After that, there’s the small matter of hauling Bolton out of the relegation zone. Taking on a job with so many difficulties shows confidence. Either that, or the new man doesn’t appreciate the size of the task. He comes to a club which is bottom of the league, with a £160 million debt, a chairman who doesn’t know right from wrong and a hobbit for a captain.

It’s not a ‘safe’ appointment, but in truth, those don’t really exist. At Celtic, Lennon won three SPL titles, two Scottish Cups and had a win percentage of 69% – the same as Jock Stein. But he was a manager in a one club league. That said, fashioning a win over Barcelona looks good on anyone’s cv.

Some might have preferred Chris Hughton, who has more Championship experience. The ex-Newcastle, Birmingham and Norwich manager is well liked in the game, but wouldn’t have set pulses racing, and after two years of Freedman’s brand of sterile anti-football, that’s badly needed.  If you’re still looking for positives, at least be reassured that there won’t be any more signings from Crystal Palace.

In addition, Lennon can’t do worse than the last Northern Irishman to manage Bolton. That was Jimmy Mcilroy in 1970 who lasted eighteen days and had a win percentage of 0%.

Outside of Bolton, Ginger Two isn’t universally liked, to put it mildly. He’s been sent bullets and parcel bombs and attacked both on the streets of Glasgow and whilst standing on the touchline in a game at Hearts. Compared to that, enduring a few ‘Lennon Out’ banners should things go badly will be a piece of cake.

Welcome to Bolton Wanderers, Neil Lennon. May you do well.

- Richard McCormick

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Goodbye Dougie Freedman. It Wasn’t Nice Knowing You

tits2At last Bolton Wanderers have ceased to delay the inevitable and dispensed with the services of Dougie Freedman.   The sacking is long overdue.

Manny Road called time on Bolton’s hapless manager last October in the Dougie Freedman Experiment Isn’t Working, but he was kept in situ – not least because the Scotsman provided a much needed diversion from how badly the club was being run.

“Dougie has worked tirelessly off the field to improve the infrastructure of the football club,” said chairman Phil Gartside announcing the dismissal.  Gary Megson was also credited with the same task, which makes you wonder how much restructuring one club needs.

Freedman leaves Bolton at the bottom of the Championship table with five points from ten games, below Blackpool who had only eight players at the start of the season.  After today’s fixtures the club may be cut adrift, seven points from safety.  Always mediocre, his recent efforts have been disastrous.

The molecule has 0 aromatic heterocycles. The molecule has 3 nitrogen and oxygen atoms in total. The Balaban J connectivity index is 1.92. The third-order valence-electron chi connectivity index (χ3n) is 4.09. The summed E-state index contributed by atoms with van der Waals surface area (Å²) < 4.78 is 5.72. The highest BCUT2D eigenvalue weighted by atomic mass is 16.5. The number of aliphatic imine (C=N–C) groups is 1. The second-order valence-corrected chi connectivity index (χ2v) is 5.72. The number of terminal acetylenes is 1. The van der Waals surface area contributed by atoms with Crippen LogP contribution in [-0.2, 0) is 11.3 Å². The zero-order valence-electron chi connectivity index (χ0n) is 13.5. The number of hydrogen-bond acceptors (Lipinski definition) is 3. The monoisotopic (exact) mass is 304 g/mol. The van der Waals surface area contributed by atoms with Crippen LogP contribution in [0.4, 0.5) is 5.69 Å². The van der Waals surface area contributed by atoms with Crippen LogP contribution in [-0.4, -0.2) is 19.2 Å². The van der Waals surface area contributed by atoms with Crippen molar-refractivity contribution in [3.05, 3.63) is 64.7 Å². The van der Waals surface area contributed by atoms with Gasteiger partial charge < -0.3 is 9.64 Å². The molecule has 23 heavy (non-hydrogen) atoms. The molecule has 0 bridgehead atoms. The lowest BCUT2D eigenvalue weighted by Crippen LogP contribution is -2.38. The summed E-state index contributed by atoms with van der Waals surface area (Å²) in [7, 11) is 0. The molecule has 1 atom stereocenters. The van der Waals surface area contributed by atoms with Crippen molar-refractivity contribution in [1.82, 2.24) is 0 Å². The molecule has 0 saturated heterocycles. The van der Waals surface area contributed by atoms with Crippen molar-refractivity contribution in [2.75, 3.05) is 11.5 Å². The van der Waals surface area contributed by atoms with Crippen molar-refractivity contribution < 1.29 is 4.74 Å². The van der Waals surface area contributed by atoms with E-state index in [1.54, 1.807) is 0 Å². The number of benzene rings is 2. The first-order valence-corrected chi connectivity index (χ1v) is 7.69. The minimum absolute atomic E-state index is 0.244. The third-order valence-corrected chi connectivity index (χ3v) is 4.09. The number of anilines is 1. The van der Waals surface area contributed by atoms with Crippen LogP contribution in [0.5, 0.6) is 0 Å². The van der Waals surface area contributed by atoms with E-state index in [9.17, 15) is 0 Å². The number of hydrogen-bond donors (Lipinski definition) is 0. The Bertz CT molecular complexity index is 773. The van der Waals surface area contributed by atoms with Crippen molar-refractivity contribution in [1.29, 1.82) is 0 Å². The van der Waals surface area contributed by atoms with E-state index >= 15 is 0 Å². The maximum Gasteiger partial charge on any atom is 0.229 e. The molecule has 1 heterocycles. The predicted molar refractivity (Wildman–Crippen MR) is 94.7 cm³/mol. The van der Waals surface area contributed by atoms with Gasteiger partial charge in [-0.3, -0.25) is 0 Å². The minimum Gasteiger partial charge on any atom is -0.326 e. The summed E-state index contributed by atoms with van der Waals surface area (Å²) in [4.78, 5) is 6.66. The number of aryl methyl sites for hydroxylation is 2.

Some would argue that Freedman wasn’t backed with transfer funds and there’s truth in that, but there was no shortage of players who arrived (and departed.)   The principal fault was the same as that of Megson and Owen Coyle,  failing to construct a midfield that could hold it’s shape sufficiently to protect the back four.   It’s a damning indictment for a defensive minded manager.

Added to that his constant tinkering with the line up, ignoring how players had performed in the previous game, left members of the squad confused and unmotivated.    If a good display won’t result in future selection, what’s the point?

According to one ex-player, Freedman arrived at the club, not with an open mind, but with the idea that there were Premier League egos that needed to be dealt with.  Consequently, he alienated parts of the dressing room from day one.  Since the sacking, former fringe players Jay Lynch and Gregg Wylde have also expressed dissatisfaction with how they were treated.  One suspects more will follow. This site also reported on the premature departure of Andy Robinson and how it wasn’t quite as fed to the media.

Freedman’s treatment of Kevin Davies was also bizarre.  Bolton’s then captain may not have been as effective as he once was, but he still had a role to play.  His exclusion from the squad was down to politics – an influential figure who had to be side lined.

What will the former Crystal Palace man be remembered for?  The worst start to a season for Bolton Wanderers in 111 years and the heaviest defeat since 1982.   Apart that, not much.  The past two years have been a non-event.  Dougie Freedman isn’t the worst manager that Bolton have had, but he’ll be the one most quickly forgotten.

- Richard McCormick